‘If You Had A Broken Leg You’d Go Get It Sorted So Why Not Your Head? | Guest Blog
“Largely Facebook is full of c**p but I do find it cathartic at times so I am going to share a story with you lovely listeners seeing as it is mental health awareness week.
In 1995 I joined The Police or as some would call them, the pigs, the filth or the po po..
I was sick to death of hearing of all the bad things happening on our streets and rather than leave it to someone else to try and sort I decided to do my bit.
The first 15 years I absolutely loved.
Trust me when I say there is no better feeling than arresting someone for something naughty and seeing them go to court.
I had a range of roles on response, neighbourhood and different squads including surveillance.
During that time I dealt with and witnessed some pretty horrific stuff.
I’m talking about the stuff you folks see on TV like murder, rape, child sex offences, domestic violence, drugs and a whole host of other things that humans do to other humans, oh and animals.
I’ve had people come at me with fists, feet, knives, lengths of wood, a hammer, bodily fluids but thankfully never a gun.
I broke my arm trying to apprehend two scumbags trying to break into a shop.
I suffered cuts and bruises on a regular basis whilst apprehending people.
I have been spat on, vomited on and been threatened with a used syringe by someone who was HIV +.
I’ll let you into a secret too just so you all know, police officers do not get training when dealing with a great deal of things.
There is no training for seeing your first dead body, or the second or third and so on.
There is no training for seeing the lifeless body of a 6 month old baby that has been suffocated by its mother overnight as she rolled over on it whilst both were asleep in a single bed.
The smell of burning flesh and bodies that have decomposed over time is a smell that has never left me.
I can smell it now as I type.
I don’t want sympathy at all, this post is about something much bigger than that.
There is no training for finding a man in his flat on Christmas Day who had collapsed and fell on his electric fire and basically cooked himself over a period of about 2 weeks.
There is no training for delivering death messages to family members.
You get law inputs and procedural stuff but most of the stuff you learn is by watching and listening to others and finding your own style.
You do get lots of training on how not to upset people by using naughty words though.
In 2009 I got promoted to Sergeant.
It took me 4 years of hard work but I did it and I was proud of myself. I wasn’t one of the boys so I did it the hard way. I was promoted into a role I had no training for, working with CPS.
When people have a go at the police, on many occasions they are actually having a go at CPS or the courts.
The 3 things are separate and work against each other frequently.
It was a stressful time for me as I lost my mum during this time too. I was in this role for about 2 years and then I was posted into another role I hadn’t had any training for.
My health started to suffer at this time.
Headaches, blurred vision, anxiety to name a few.
I collapsed a few times at work and had a couple of stays in hospital as it was thought I had suffered mini strokes or TIAs.
Luckily it was severe migraines that mimic a stroke but good news at least. I was told that stress was the catalyst to me feeling bad and that unless I made changes in my life I would be very ill.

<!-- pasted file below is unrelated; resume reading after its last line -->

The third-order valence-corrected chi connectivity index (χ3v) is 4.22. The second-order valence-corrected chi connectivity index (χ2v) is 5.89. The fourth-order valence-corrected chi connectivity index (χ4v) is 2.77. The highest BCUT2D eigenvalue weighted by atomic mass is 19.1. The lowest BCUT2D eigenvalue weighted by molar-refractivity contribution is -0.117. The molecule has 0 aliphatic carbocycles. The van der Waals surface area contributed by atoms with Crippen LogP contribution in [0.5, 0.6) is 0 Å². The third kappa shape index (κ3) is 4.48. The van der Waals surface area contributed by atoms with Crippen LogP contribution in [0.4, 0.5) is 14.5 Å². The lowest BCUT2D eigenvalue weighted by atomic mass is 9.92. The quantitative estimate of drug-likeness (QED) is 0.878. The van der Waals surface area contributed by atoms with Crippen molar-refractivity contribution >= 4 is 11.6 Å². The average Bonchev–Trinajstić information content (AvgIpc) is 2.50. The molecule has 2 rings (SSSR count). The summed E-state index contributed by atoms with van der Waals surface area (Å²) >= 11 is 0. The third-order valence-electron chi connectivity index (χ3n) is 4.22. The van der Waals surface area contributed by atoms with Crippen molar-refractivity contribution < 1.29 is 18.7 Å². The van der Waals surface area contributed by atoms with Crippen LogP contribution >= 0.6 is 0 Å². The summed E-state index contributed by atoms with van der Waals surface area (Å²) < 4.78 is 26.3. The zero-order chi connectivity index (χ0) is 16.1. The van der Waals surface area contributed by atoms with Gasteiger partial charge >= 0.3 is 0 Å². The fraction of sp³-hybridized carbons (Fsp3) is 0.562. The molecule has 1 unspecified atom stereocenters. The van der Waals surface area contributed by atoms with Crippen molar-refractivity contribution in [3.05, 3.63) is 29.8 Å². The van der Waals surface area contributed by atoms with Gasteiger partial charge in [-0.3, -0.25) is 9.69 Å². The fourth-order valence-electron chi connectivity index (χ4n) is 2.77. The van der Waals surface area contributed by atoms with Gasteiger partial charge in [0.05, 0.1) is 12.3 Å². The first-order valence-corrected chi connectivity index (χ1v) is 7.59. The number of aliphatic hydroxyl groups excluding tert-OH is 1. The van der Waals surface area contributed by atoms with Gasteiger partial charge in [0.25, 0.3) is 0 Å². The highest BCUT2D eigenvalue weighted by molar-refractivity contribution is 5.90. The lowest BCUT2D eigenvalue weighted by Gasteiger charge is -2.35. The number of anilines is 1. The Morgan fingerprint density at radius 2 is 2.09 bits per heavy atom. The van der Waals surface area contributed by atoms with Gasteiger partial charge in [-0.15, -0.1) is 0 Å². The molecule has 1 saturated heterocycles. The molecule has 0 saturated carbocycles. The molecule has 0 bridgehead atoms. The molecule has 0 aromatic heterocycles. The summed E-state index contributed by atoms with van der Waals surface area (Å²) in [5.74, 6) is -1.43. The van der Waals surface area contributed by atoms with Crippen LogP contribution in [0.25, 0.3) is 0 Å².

I now know I had been very ill for a long time.
I was diagnosed with Fibromyalgia in 2014 which actually answered so many questions for me. Without getting too political, from that time policing took massive hits in funding and staffing reductions.
The stress at work was becoming horrendous as senior managers made decisions that defied all logic. Do more with less and do it better. Anyone knows it can’t be done.
I was feeling pretty sh*t every single day, physically and mentally.
My mind started racing and flying off in random directions. I had some very dark thoughts. I started having nightmares, I still have them. They are always violent with me as the victim.
I have been stabbed, shot and assaulted in these “dreams” and lash out and scream in my sleep. I have witnesses. I was diagnosed with PTSD and depression by a police psychologist.
I have had lots of therapy but have been told that although medication and talking therapy are probably my friends for life, so are depression and PTSD.
I call them my friends because they haven’t killed me yet and they aren’t going to. I was medically retired last year from the job I did love but began to hate.
Almost 24 years so I can truly say I have served Queen and Country. I have the scars to prove it.
So if you are still with me then thanks.
The point of doing this is that I am 5 months on from leaving my job. I have good days and bad days, I have bad dreams and weird thoughts still.
I take medication just to keep me balanced as without it, well I don’t want to go there to be honest. I am ok though, I am surviving and I’ll be damned if I’m going to lose this fight.
If you are struggling, tell someone, if you feel down for a long period of time, tell someone.
Don’t sit with it and tell yourself that tomorrow will be better.
It might be but if tomorrow isn’t then maybe you need an intervention of some kind. Don’t do as I have which is battle on and on and end up in a cul-de-sac not knowing how to get out.
Share your thoughts with somebody or if you see someone struggling then ask them how they are.
If you had a broken leg you’d go get it sorted so why not your head?
There is an epidemic of mental health problems in this country and wider afield and the only way we are going to get grips with it is by talking and sharing.
As one of my heroes, Robin Williams once said, “Everyone you meet is fighting a battle you know nothing about, be kind always”.